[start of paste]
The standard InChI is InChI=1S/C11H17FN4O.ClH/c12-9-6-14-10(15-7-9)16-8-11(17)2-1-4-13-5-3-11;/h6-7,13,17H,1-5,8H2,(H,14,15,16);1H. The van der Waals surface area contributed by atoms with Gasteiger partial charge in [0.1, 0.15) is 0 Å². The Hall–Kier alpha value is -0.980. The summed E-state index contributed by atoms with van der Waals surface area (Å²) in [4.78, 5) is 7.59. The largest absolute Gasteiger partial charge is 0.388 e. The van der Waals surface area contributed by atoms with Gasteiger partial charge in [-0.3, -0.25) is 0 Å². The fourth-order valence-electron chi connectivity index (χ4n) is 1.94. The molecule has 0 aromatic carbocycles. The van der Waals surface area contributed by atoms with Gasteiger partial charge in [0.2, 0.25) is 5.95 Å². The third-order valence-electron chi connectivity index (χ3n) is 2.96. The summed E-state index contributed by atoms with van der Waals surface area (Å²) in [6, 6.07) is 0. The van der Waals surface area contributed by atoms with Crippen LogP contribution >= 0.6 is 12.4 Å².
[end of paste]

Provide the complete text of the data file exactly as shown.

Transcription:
The standard InChI is InChI=1S/C11H17FN4O.ClH/c12-9-6-14-10(15-7-9)16-8-11(17)2-1-4-13-5-3-11;/h6-7,13,17H,1-5,8H2,(H,14,15,16);1H. The van der Waals surface area contributed by atoms with Gasteiger partial charge in [0.1, 0.15) is 0 Å². The Hall–Kier alpha value is -0.980. The summed E-state index contributed by atoms with van der Waals surface area (Å²) in [4.78, 5) is 7.59. The largest absolute Gasteiger partial charge is 0.388 e. The van der Waals surface area contributed by atoms with Gasteiger partial charge in [-0.3, -0.25) is 0 Å². The fourth-order valence-electron chi connectivity index (χ4n) is 1.94. The molecule has 0 aromatic carbocycles. The van der Waals surface area contributed by atoms with Gasteiger partial charge in [0.2, 0.25) is 5.95 Å². The third-order valence-electron chi connectivity index (χ3n) is 2.96. The summed E-state index contributed by atoms with van der Waals surface area (Å²) in [6, 6.07) is 0. The van der Waals surface area contributed by atoms with Crippen LogP contribution >= 0.6 is 12.4 Å².